Redfin’s association with these businesses has pushed its shares’ value to historically low levels. Investors buying in today will receive a company that’s trading for 0.4x forward sales.
And investors can sleep soundly at night too. The company earns an “A+” in the Profit & Protection system thanks to its high “value” and “momentum” scores.
Finally, investors looking for a higher-risk wager should consider RealReal, a company I called “the top ecommerce company to buy for summer 2022.”
“At first glance, the RealReal looks like a bust when it comes to ecommerce plays. Founder/CEO Julie Wainwright abruptly resigned earlier this week after overseeing a 90% share price drop since its 2019 IPO.”
Those events pushed the value of RealReal’s shares under $3 for the first time in its short history.
And why it caught my eye:
“RealReal has become so cheap that it’s now a potential acquisition target.
As the quant-based Profit & Protection pointed out, the firm’s rapid growth rate and improving profitability make its $3-per-share price as tempting as some of its online offerings… I estimate that investment bankers will start sniffing around at $2.50/share, and offers come in no lower than $2.00.”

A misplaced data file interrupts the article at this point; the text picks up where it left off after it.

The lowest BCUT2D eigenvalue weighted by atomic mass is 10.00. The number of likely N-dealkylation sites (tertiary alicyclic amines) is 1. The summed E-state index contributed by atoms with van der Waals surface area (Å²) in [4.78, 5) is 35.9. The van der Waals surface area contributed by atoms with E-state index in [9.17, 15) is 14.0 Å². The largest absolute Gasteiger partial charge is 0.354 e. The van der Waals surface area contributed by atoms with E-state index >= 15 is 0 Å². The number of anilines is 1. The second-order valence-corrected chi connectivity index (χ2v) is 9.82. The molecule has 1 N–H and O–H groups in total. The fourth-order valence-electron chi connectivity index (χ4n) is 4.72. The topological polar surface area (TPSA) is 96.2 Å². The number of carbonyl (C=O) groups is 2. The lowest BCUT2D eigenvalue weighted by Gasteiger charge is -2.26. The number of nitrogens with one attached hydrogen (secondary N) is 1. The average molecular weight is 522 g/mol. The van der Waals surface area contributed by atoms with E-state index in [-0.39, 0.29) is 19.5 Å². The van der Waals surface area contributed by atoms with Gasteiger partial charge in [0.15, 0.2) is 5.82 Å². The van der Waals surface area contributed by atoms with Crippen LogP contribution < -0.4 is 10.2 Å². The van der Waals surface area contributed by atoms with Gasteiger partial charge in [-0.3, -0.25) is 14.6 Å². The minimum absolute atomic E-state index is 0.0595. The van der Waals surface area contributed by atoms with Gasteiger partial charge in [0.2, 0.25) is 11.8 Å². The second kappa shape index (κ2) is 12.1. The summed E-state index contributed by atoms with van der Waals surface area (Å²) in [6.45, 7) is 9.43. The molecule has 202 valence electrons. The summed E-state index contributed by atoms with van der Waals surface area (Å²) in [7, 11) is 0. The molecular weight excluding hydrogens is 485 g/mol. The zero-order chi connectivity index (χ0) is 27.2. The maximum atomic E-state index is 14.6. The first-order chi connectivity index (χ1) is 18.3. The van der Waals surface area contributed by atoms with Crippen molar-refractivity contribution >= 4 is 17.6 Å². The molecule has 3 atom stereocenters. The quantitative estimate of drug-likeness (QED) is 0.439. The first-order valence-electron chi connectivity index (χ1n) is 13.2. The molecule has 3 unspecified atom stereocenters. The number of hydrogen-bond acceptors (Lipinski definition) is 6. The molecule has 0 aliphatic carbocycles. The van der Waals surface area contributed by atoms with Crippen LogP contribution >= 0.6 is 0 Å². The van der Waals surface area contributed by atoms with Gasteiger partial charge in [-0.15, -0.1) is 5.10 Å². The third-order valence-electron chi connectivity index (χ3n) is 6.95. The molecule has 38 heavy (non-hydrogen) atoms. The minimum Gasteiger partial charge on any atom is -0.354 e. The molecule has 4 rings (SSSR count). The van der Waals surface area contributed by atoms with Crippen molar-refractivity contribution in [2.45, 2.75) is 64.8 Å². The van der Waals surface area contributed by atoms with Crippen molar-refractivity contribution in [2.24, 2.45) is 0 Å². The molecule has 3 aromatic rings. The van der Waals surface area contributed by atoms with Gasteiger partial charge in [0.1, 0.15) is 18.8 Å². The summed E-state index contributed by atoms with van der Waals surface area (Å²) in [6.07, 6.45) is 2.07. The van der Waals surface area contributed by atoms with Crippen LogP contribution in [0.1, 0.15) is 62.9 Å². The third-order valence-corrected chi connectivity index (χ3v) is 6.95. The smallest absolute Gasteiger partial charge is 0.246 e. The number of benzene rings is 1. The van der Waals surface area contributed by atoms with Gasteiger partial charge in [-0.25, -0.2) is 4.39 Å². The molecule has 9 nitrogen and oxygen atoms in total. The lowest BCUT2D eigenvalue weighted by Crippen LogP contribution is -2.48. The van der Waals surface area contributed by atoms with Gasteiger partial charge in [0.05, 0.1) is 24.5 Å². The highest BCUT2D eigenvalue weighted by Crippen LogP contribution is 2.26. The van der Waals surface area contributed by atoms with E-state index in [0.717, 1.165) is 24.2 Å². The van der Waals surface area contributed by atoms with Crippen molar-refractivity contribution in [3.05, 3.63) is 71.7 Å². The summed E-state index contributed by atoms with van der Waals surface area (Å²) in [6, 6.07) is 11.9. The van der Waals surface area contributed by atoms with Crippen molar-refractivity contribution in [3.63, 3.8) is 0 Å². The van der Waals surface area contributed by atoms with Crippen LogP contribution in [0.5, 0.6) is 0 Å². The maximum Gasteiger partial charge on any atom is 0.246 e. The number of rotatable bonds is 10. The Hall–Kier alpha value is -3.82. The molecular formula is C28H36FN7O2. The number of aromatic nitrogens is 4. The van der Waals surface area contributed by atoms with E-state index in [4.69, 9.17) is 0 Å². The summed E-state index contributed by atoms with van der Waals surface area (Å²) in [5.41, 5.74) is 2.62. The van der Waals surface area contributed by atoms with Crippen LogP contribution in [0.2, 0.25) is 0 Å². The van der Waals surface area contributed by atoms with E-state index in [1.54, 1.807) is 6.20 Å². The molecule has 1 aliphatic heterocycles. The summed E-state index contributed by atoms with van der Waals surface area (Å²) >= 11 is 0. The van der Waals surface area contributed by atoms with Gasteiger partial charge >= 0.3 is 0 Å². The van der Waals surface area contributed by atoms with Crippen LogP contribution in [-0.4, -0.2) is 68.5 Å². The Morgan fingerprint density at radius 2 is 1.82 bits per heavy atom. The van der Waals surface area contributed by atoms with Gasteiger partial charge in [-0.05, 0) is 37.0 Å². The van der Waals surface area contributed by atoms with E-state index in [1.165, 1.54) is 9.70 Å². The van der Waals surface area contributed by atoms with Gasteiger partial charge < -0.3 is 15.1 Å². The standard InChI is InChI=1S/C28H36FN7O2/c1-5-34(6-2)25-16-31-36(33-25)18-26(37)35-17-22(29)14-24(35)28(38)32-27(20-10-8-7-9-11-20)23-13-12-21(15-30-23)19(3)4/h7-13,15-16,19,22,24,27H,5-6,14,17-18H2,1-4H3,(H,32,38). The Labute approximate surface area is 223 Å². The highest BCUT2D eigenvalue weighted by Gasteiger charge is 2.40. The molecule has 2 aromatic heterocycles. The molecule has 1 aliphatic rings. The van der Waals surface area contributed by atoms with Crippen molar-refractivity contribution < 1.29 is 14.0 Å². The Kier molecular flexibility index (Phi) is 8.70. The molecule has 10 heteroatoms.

Analysts expect the firm to grow 40% this year and 25% over the next, giving the company a solid “A+” grade for growth and an “A+” overall.
There are plenty of risks, of course — a fact I highlight at length in my detailed report. But those willing to take the gamble could see a 2x… 5x… even 10x return on their investment.
Other Moonshots Worth Considering
Bouts of market depression can create opportunities in high-risk stocks. Consider Apple in 1997… Amazon in 2000… Facebook in 2012…
These stocks would go on to make millions for their investors.
And there’s one thing in common that defines these companies:
They made products that were so different that competition couldn’t keep up.
A similar trend is now happening in the world of bioengineering. And Ginkgo Bioworks (DNA) is leading the way.
The Boston-based firm uses gene editing to turn ordinary plant and bacteria cells into miniature factories. Want food-grade animal proteins from yeast? Or microbes that convert garbage into valuable chemicals? These realities are closer than they appear, thanks to advances that Ginkgo Bioworks is pursuing. The firm is added to the “speculative picks” section of the Profit & Protection list.
Meanwhile, value-oriented investors are also finding incredible deals. This week, I’m also adding XL Fleet (XL) as a speculative pick. The vehicle electrification company has struggled to grow — many insiders blame management for lack of a startup mentality. But at $1.25, shares have also become absurdly cheap. Its $330 million cash pile now gives the firm a negative $150 million enterprise value.
In other words, management could liquidate the company today and give $3 back to every shareholder for a 100% gain.
More likely, XL Fleet will get taken over. Don’t be surprised if a larger company swoops in at the $3 to $5 range.
Core Profit & Protection “Buy” List
|PANW||Palo Alto Networks||6/24/22||-1%|
|Industrials / Communications|
|Healthcare / Staples / Finance|
|BLCO||Bausch and Lomb||6/3/22||-9%|
|Energy / Materials|